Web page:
Empathy for our Black community is the first step but it is certainly not the only step. A lot of work needs to be done and we need to move into action now. Peacefully protesting is a right afforded to us in the constitution but it is only one aspect of politics. Protesting has always been a marker for where someone's values lie. It is a clear indicator of what shortfalls they perceive and what motivates them to act. We can not have diversity, inclusivity, and freedom when we are not allowing everyone's voice to be heard. We need real action now!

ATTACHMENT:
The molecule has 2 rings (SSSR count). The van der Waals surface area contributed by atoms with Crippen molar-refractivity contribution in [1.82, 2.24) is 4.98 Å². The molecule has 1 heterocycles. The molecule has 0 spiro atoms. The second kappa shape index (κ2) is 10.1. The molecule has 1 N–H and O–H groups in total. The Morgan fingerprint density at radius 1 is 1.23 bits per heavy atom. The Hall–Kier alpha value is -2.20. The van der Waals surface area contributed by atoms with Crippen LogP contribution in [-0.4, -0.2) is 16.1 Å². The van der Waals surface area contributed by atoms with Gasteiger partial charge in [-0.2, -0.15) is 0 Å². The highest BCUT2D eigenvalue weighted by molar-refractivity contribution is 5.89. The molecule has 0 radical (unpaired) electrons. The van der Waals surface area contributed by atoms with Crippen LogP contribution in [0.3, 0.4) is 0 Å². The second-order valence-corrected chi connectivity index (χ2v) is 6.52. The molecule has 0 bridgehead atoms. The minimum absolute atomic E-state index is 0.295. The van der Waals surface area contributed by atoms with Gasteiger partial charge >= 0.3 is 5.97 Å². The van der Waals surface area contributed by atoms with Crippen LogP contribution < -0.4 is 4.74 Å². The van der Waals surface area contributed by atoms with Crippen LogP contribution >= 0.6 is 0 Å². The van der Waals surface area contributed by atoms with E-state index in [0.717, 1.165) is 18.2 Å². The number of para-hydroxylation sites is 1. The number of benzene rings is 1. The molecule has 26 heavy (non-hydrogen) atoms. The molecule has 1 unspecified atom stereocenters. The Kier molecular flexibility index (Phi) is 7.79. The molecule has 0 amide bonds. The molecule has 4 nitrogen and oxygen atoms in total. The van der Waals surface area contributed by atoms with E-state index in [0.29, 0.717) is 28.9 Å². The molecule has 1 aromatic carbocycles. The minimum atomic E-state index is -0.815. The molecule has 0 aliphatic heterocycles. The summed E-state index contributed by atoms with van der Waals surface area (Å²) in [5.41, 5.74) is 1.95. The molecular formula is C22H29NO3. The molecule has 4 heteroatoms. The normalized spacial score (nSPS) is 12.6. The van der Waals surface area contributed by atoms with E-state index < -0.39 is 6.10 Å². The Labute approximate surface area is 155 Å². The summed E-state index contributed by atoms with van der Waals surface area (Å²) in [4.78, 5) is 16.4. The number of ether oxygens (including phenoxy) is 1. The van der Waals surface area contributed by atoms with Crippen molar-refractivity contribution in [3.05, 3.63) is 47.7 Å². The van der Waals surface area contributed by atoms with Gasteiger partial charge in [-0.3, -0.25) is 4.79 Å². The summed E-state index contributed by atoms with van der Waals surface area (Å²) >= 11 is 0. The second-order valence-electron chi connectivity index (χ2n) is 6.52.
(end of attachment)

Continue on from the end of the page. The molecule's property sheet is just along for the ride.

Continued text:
When I got involved in local politics, minority issues in my community became my interest. As a Puerto Rican woman, my cultural upbringing is tied to Caribbean culture, from the foods I eat and cook, to the music I listen to, clothes I wear, and hair products I use. Also learning about the economic injustices that occur after working in finance, I really wanted to explore and understand how these policies get executed politically. I remember one of the first political events I attended was at Beacon Town Hall. It was about the Dutchess County Jail Expansion. The room was packed and I remember that the unrest in the room. It was because the Black community was concerned about the Poughkeepsie High School-to-Prison pipeline. This is directly correlated to a long educational segregation battle that took place in Dutchess County throughout the 1960s when IBM, a major technology company during the time built a large plant that would be home to many of IBM's senior-level executives who have the money and power to fund a lengthy campaign to keep the divides between a manly Black and poor school and a White and wealthy one that both neighbor each other. These fears from the black community were completely rationale to me. I supported their cause to ensure that the jail does not get expanded and that support services do. At the time, Dutchess County Executive Marc Molinaro made the argument that New York State was mandating the expansion and remodel due to the fact that it was completely full and Dutchess County was outsourcing and paying for inmates to be placed in other county's jails. I understood the economic situation as well as the government mandates but I still felt it was morally wrong. I questioned if our predominantly White government understood what it is like for minorities in the Hudson Valley. I remained engaged in politics and I consistently saw racism and even experienced it myself. A local paper in Wappingers Falls called The Hornet wrote an article making fun of me for having PTSD due to MST. I really had to sit and reflect on this for a number of reasons and the main one was would a White male veteran who told his story about MST experience that? I knew for a fact that a white male veteran in my town, would be met with overwhelming support if he shared the story I did. I'll be honest this left me resentful to those in power in the area. I consistently watched how elected officials and party officials disenfranchised minorities in a number of ways. I began seeing this pattern within the county Democratic party which is why I never fell in line with what they wanted. This became the reason I ultimately resigned.